"We hope to have it ready to open by the first of the year," says Gary Smith, RAEDI president.

September 12, 2012

Roch. family cruising along without gasoline

Here's some from the two stories I had today about the Camerons who drive a Honda Civic that runs on compressed natural gas instead of gasoline.

This is a follow-up to Kwik Trip's announcement that it have a CNG pump at its new store on Rochester's 19th Street Northwest.


5945166EAt first glance, the Cameron family's 2012 Honda Civic looks the same as any other Civic.

However, this car has never used a single drop of gasoline and is the only one of its kind in Rochester.

A little logo  — "CNG"  — on the trunk tells the story. The car that Karen Cameron drives to work and to take her seventh-grade daughter to school events runs on compressed national gas.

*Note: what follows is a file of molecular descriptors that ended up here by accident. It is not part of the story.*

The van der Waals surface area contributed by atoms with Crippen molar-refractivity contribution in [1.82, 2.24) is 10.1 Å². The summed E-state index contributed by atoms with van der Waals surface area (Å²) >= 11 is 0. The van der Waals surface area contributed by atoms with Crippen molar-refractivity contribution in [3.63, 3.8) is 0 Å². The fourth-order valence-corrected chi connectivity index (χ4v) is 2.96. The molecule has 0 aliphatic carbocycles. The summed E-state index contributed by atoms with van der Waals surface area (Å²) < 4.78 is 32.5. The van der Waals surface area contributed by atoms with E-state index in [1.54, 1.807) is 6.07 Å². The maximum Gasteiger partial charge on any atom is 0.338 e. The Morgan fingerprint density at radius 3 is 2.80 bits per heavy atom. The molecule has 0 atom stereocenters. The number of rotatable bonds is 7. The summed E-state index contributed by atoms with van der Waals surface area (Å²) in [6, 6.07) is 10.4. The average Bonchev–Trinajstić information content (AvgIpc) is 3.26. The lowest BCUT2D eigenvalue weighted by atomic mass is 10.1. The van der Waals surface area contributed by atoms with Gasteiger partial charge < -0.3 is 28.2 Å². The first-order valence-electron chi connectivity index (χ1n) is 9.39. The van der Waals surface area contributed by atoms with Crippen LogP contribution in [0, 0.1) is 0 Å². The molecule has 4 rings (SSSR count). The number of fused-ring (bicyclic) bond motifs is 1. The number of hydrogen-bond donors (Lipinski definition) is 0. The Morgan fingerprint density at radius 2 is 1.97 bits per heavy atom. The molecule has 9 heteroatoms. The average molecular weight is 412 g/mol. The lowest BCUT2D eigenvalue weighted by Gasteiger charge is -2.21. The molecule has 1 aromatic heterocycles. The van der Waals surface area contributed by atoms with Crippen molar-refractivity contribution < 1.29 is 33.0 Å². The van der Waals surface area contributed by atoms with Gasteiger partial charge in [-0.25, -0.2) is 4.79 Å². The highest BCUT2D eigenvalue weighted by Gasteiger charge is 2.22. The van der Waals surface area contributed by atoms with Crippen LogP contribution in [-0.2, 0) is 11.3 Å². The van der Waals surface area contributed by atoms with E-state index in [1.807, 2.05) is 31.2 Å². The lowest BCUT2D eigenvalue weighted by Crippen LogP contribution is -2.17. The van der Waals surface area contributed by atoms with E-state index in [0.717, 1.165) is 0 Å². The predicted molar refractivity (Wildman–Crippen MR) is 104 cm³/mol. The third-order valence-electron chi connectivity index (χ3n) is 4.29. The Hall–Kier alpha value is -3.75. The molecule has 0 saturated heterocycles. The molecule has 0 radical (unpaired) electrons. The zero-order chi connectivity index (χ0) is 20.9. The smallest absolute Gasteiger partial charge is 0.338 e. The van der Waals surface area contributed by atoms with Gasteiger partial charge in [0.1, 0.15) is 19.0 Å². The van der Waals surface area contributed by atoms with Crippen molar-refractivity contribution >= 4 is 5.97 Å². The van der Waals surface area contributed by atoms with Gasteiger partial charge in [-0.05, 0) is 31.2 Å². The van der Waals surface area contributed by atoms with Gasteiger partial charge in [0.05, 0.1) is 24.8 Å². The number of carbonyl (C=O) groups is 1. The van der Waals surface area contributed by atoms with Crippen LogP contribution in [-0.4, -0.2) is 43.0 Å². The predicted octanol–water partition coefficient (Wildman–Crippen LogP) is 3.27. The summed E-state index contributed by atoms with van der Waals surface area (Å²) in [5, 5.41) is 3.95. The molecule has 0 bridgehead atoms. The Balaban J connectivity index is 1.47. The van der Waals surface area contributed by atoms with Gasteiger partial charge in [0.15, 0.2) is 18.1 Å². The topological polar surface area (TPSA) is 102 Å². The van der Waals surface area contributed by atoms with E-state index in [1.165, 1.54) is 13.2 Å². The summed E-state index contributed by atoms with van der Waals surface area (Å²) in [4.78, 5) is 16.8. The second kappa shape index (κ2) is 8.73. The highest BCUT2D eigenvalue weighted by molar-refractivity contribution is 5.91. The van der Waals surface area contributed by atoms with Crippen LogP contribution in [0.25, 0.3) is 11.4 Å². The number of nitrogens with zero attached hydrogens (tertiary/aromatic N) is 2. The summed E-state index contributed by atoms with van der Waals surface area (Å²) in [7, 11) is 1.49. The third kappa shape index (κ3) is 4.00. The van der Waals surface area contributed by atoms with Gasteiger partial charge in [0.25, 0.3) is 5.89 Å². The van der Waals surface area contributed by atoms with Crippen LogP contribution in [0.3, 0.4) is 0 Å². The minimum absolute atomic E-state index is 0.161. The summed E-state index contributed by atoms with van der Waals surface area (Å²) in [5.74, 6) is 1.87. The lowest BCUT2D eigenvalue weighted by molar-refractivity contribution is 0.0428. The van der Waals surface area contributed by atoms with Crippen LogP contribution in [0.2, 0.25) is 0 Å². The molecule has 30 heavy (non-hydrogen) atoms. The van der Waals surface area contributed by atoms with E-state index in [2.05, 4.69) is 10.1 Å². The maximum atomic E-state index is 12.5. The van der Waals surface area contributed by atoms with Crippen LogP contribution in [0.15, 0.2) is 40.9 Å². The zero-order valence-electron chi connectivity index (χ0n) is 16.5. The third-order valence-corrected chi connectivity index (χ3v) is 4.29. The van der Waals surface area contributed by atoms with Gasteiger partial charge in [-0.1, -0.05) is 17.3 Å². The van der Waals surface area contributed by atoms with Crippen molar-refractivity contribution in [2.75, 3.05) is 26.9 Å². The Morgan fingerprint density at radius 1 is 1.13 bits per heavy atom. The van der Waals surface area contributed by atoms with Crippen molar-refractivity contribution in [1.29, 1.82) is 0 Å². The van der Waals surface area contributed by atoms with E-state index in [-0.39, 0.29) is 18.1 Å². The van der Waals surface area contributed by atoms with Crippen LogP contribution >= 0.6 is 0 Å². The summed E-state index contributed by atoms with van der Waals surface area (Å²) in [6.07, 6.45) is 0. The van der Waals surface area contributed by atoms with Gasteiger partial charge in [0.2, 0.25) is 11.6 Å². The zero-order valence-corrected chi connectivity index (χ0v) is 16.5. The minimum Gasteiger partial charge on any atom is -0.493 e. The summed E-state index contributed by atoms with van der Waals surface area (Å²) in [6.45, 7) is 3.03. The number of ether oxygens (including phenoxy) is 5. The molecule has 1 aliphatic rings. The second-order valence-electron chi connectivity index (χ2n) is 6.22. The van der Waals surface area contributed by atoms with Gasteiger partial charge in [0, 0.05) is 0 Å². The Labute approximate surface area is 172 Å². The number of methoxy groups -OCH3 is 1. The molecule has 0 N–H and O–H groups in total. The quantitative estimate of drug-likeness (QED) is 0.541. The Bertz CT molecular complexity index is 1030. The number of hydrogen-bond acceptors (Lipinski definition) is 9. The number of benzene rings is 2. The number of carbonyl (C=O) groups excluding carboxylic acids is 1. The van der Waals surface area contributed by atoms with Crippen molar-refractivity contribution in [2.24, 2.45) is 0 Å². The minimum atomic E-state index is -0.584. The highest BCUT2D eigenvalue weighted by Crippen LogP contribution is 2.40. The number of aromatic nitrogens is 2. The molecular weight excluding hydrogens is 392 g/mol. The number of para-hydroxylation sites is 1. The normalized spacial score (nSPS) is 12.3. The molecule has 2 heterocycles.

It's the only factory-built model available in the U.S., though a wide selection of large trucks, vans and buses are in made by Ford, General Motors and even McNeilus Trucks in Dodge Center.

Compressed natural gas costs about half of what drivers are paying for a comparable gallon of gasoline. It burns much cleaner, releasing only about a tenth of the carbon emissions into the air that gasoline or diesel does.

CNG is also plentiful in the United States, with a supply that is estimated to last more than 100 years without importing any from other countries.

5945172EThose are the aspects that excite Graham Cameron and his son, Ian Cameron, who are both enthusiastic proponents of alternate fuels and technology like geothermal heat pumps and solar power systems.

"But my wife is a different story. She doesn't get into this like Ian and I do," says Graham Cameron. "I'm surprised by how quickly she accepted it. The bottom line is that she loves it."

Karen Cameron acknowledges that buying the car in April wasn't really something she was excited about.

"I was a little bit of a naysayer because of the extra up front costs" — about $6,000 more than a standard Civic plus about $6,000 for the garage fueling system installed by K&S Heating, she says.